Sefton. 1995. Brookside Close. Jimmy Corkhill; Tin’ead; double-denim. These are the things I associate with this coast — a TV exec’s 90s pastiche of life in Liverpool. Which is to say that really, I associate nothing with this part of the world. If you’d asked me a week ago what was between Liverpool and Blackpool on the North West coast I’d have shook my head. Not a Scooby. This is why we walk: why we butter our sandwiches at 8am on a Saturday; sausages and dippy eggs for breakfast. Why we Google map the area and try on for size the place names on our tongue: Formby, Ainsdale, Southport. But none of that prepares us. Until we stand on the wild coast, sand in our shoes, sunburn on our hamstrings, we don’t really know what’s here, nor what it means, could mean.
“I’m setting out, armed with curiosity rather than expertise, to pay a different kind of attention to what I see” writes Jean Sprackland in her preface to Strands, her ‘year of discovery’ on the Sefton Coast. “I hope to cut through the blur of familiarity,” she continues, “and explore this place as if for the first time. Some of my finds may be real surprises, and others more predictable; but I shall pick them up and hold them to the light, regardless.”
Oh, Jean, what am I doing here, at half past eleven on a Sunday morning, in a sleepy commuter belt, searching for a path I don’t really know, to meet people I don’t really know, to trundle over more sand dunes that I don’t really know?
These are the questions I ask myself on Lifeboat Lane, Formby, by St Luke’s Church, which I later learn was once nearly entirely covered in sand during a particularly fearsome storm. It’s a story you’d think more than just a bit hyperbolic, until, on Ravenmeols Dunes, you see the size of these beasts. Piles of sand, netted in Marram and Sea Holly, as high as my four-storey apartment block. This is when you begin to believe the submersion of St Luke’s, drowned in sand, proper biblical.
Formby lies below sea level. It relies on mountainous dunes and rigid Pines. Formby smells of wind-whipped sand and money: Gerrard and Rooney both have houses here; Shearer lived in the area during his tenure at Blackburn Rovers. Rivers, football, people. On a lamppost, I spot a warning sign for a rogue-trader, known to have conned locals into dodgy swimming pool installation. Your average cowboy brickie, he is not. Google Earth Formby and you’ll see a lot of blue rectangles in gardens. Trampoline country this is not.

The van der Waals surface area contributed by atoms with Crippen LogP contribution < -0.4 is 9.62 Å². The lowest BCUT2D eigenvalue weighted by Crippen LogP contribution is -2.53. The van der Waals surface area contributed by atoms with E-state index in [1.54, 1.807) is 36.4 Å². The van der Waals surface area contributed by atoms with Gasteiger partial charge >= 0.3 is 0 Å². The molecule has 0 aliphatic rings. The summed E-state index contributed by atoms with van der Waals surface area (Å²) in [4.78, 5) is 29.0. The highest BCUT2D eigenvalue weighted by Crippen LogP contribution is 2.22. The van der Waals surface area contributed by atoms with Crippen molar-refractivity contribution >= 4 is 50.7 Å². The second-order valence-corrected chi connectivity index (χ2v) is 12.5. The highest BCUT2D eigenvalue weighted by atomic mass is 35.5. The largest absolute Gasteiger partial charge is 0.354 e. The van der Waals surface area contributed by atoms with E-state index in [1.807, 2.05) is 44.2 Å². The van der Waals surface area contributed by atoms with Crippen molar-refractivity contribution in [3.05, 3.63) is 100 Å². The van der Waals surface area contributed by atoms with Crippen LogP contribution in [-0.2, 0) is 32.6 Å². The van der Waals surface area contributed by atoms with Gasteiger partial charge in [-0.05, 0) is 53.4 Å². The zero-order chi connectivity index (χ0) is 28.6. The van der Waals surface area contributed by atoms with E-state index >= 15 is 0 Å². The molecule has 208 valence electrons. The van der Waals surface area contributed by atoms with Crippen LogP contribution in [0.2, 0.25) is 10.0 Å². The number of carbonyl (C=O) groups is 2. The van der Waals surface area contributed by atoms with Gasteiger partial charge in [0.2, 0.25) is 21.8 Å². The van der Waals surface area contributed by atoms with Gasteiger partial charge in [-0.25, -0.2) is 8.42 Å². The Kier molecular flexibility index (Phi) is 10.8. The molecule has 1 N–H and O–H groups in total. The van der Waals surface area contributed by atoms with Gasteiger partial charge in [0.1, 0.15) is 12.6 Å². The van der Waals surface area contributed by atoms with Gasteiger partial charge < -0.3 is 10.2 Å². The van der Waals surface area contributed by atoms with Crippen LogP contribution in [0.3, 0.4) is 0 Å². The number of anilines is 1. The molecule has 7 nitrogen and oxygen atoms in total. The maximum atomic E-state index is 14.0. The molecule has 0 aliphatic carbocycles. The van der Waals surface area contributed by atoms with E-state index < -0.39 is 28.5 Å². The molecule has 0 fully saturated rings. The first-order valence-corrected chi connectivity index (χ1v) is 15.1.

In the 1955-56 season, Manchester City beat Birmingham City in the FA Cup Final. What’s remarkable about this game is not so much the score line, but the fact that Manchester City’s goalkeeper, Bert Trautmann, played the last fifteen minutes of the game with a broken neck. Football trivia aside, what you learn at Hightown, if you’re being guided by natural historian John Dempsey, that is, is that only metres back from the high tide line of the beach, half hidden beneath Pyramidal Orchids and Sea Buckthorn, lies the remains of Fort Crosby, where Trautmann was interned as a prisoner of war during World War Two. And two or three miles north, covered in a different kind of thicket – that which comes in a mist from a paint can to expresses social discontent – is a store house for Operation Starfish, when, during the War, dummy fires would be lit in the country to resemble the shape of nearby port cities, the thinking being that enemy bombs would drop early, ideally causing plumes of sand rather than plumes of munitions, and bodies.
And you stand and watch the tide roll out, which it does quickly, the markers growing by the inch every minute, erect like giant fly swatters or cocktail sticks; and on the wind you hear the crack and whizz of bullets from the rifle range at Hightown; and at Altmouth the lazy boats slumber into marshes as the breeze strums their riggings in cowbell clatter; and a few dog walkers litter the coast, along with the rubble of blitz-bombed Liverpool and cooking oil drums chucked overboard from some distant tanker in the Atlantic; and the skyline of Liverpool, its cathedrals and Radio Tower, are silhouetted to the South as the wind makes a marathon dash for the Mersey and you think of the opening scenes of Atwood’s dystopia, Oryx and Crake, all howling winds, jetsam and distant, empty skyscrapers; and the clouds lift, the sun opening them like blinds, to show you Hoylake, Flintshire, Snowdonia. And you stand, with your face to the sea, arms at your side like the Gormleys, asking yourself what it is you’re shoring up against, out here, on the wild coast of Sefton.